Essential, research based, Do's and Don'ts for parents of young writers and spellers (continued)
by Geneva Walker
For Spellers Often Spelling All Sounds in Words (around age 5-7):
Do: Continue the above tips.
Don't: forget that you will continue to see inventive spelling: (house= hows, transition = chranzishun,)
Do: remember that your child will start to correctly spell certain high frequency words they see regularly (the, of, off, see, out etc.).
Do: read aloud to your child poetry, fiction, non-fiction. Inspire them to write by enticing them with ideas and fun content.
Do: spell a word for your child sometimes if they ask.
Don't: forget to model writing in grocery lists, notes, texts, letters - talk out loud about what you are thinking as you write and are spelling words.
Don't: expect your first grader to spell like an adult.
Do: ask your child to say a word slowly, listening for each sound in order. For words that are longer (two or more syllables), teach them how to find syllables by putting their hand under their chin and feeling when their mouth opens and closes. Encourage them to write each syllable one at a time for longer words like ba na na.
Don't: try to read your child's writing if you cannot. Ask them if they want to read it to you. Sometimes they cannot. That's ok.
Do: Let them know when they spelled a word that you could read!
Don't: forget to provide them with paper, pens, pencils, crayons, fun smelling markers… anything so they can write whenever they are inspired.
For Spellers Moving Beyond Phonetic Spelling Towards Some Sight Words (around age 6-8):
Don't: forget to encourage them and notice their accomplishments. Noticing unique adjectives, clever humor, similes, metaphors, or a fun plot is a great way to support them.
Do: insist casually and matter-of-factly that all known words be spelled correctly. "You know how to spell the word "of" I think. Can you remember?
Don't: forget to try encouraging your child to clap out syllables and then spell each part.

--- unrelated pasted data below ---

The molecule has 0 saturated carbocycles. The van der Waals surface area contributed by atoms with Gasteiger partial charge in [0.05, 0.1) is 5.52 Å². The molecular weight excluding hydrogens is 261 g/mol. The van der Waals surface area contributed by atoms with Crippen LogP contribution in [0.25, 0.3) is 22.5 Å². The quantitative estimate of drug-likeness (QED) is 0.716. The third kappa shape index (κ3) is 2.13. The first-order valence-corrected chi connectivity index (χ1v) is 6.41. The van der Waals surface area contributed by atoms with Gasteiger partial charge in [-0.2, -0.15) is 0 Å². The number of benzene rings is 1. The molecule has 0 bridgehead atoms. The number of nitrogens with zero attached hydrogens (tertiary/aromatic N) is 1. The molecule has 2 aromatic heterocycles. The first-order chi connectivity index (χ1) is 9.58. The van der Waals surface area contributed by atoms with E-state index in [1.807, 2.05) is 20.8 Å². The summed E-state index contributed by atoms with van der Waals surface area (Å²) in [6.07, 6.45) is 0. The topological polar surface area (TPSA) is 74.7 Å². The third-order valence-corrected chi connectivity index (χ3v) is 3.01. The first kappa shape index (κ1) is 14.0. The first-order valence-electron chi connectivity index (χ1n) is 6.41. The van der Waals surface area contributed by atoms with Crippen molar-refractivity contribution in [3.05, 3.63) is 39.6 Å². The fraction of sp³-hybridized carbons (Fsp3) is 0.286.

Do: use an individual spelling dictionary at home. You can use a mini address book and place words they want/need in their dictionary. Sight words (once, of, was) can be written on both the correct page, AND the page where your child thinks it would be ("once" on page w, "of" on page u)
Do: Say "Look how close you were! I'll help you find it. See how it looks? Does it look right to you? You spelled "mak", do you remember what letter makes the "a" say it's name? That's right! The silent e".
Don't: hesitate to ask your child's teacher what his/her systematic spelling program looks like.
Do: remember your child will still spell some words phonetically.
For Older Children Doing Word Study and Getting Help (around age 7-12):
Do: help make spelling consciousness a habit by encouragement and asking them to circle words they think they aren't sure about. They can select one or two to correct using their spelling dictionary or a regular dictionary.
Do: remember struggling spellers can feel self-conscious. Research discourages telling children they are not good spellers; however, showing them how they are improving will motivate them.
Don't: forget to encourage your child to use parts of known words to spell unknown words. (if you can spell "light", you can spell "enlighten").
Do: ask your child to reread for spelling after they have written and reread for content.
Congratulations! Not only have you made it to the end of the article, but you likely have your child enrolled in a Montessori school, or are looking into it.
Am I biased? Yes. I have been working with children for over 15 years in public and private schools, and my 8 years as a Montessori teacher have been the most rewarding. Our goal is to take research-based pedagogy and deliver it individually to each child at his/her unique developmental level. Individualized education folks. Does this mean your child will be winning spelling bees in no time? Possibly. They will, however, be pushed to achieve their best at each developmental level without the boredom of group tests nor the struggle of feeling behind.
If you're interested in reading more research based articles about spelling, here are a few I recommend: